Unboxing the NXP LPC845-BRK Board
Unboxing the NXP LPC845-BRK Board
Unbox the NXP LPC845-BRK board and learn more about installing and debugging your board.
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I really love tiny and breadboard-friendly boards, especially if they are very affordable and can be used with Eclipse-based tools. So, I was excited to see the NXP LPC845-BRK board available at Mouser, and I ended up ordering multiple boards right away. Why multiple? Because they only cost CHF 5.95 (around $6)!
The boards arrived yesterday, so it is perfect timing to have them (and more of it) integrated into next semester's university course material. So you will probably see a few more tutorials for this board! Let's get started.
The kit comes in a solid card box with:
- the LPC845-BRK board
- two 10pin headers
- Micro USB cable
- a smalls screwdriver
- two 2pin jumpers and headers
- getting started reference card
The board works out of the box and does not need any soldering, and the headers are provided in case I want to customize the board. I like the fact that the headers are supplied, plus I’m free to solder what I want on the board. Plus, I can use different headers if I want to. I was puzzled by the screwdriver (what for?) until I realized that there is small potentiometer on the board!
The main MCU on the board is the LPC845 in the QFN48 package ( LPC845M301JBD4), an ARM Cortex-M0+, 30 MHz, 64 KB FLASH, and 16 KB SRAM:
The board has a ‘break-apart’ touch area: if I don’t need it, I can make the board smaller. It includes a potentiometer, an RGB LED, three push buttons (Reset, user, and ISP), plus, most importantly, the LPC11U35 acting as a debug probe:
I can use the LPC845 with an external debug probe: for this, I have to solder a jumper plus the 2×5 header. All three buttons can be used as user buttons, so technically, there are three of them. There is, as well, a jumper for an ammeter to measure the current used.
Software and Tools
There is no dedicated MCUXpresso SDK for that board (yet?), so I have downloaded the one for the device from http://mcuxpresso.nxp.com/:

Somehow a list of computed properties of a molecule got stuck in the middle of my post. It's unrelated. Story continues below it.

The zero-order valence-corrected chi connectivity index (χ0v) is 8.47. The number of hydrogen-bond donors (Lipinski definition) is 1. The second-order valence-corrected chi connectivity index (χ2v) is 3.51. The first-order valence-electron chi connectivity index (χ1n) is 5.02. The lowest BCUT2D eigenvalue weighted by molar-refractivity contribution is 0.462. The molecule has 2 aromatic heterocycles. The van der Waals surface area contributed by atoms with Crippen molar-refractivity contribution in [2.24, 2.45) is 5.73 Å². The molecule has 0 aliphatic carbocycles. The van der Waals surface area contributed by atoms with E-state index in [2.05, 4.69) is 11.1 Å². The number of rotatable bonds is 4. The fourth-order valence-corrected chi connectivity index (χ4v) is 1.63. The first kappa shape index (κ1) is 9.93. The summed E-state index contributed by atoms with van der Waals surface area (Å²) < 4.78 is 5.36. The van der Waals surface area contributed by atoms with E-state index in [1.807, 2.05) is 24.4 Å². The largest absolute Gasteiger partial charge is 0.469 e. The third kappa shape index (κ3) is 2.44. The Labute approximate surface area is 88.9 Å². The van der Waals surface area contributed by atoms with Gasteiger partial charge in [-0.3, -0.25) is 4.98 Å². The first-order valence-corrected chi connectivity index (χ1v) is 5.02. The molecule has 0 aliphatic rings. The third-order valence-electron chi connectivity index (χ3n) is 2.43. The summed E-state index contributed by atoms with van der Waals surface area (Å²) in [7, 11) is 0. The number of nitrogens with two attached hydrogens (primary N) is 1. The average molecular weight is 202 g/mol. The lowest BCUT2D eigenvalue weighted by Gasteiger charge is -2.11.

With drag&drop, I added it to the NXP MCUXpresso IDE 10.3.0:
On the LPC845-BRK website, there is a zip file with examples that I have imported into the MCUXpresso IDE:
When plugged in, the board enumerates with a virtual COM port, which is a gateway to the LPC845 UART:
I was able to debug the board out of the box; the board is recognized as a CMSIS-DAP debug probe:
And voilà, I’m debugging it:
I really liked this board. It is good quality with a lot of value. It has an onboard debugger and even the possibility to use it directly with a J-Link or P&E Multilink if I wish. The board is small, can be hooked on a breadboard, and can be made even smaller with removing the touch pad. The Cortex-M0+ is not the fastest and biggest MCU on the planet, but it provides enough processing power for many smaller applications. I plan to follow-up with more tutorials in the next days and weeks. Until then, see the tutorials listed in the links section below.
List of articles about the LPC845-BRK board:
- Unboxing the NXP LPC845-BRK Board
- Tutorial: Using external Debug Probes with NXP LPC845-BRK Board
- Tutorial: Transforming the NXP LPC845-BRK into a CMSIS-DAP Debug Probe
- Tutorial: Blinky with the NXP LPC845-BRK Board
- LPC845-BRK Board webpage
- User Guide for LPC845-BRK Board
- NXP LPC845 webpage
- List of community projects
- Light intensity measurement using the new LPC845 Breakout Board
- Accelerometer-controlled LED for LPC845 Breakout using SDK drivers
- Controlling LPC845 Breakout Board LED brightness using SDK Drivers
- LPC845 I2C Co-processor
- Wooden Tower Motion/Audio Sensor
- MCUXpresso SDK
- MCUXpresso IDE: New NXP MCUXpresso IDE V10.3.0 Release
Published at DZone with permission of Erich Styger , DZone MVB. See the original article here.
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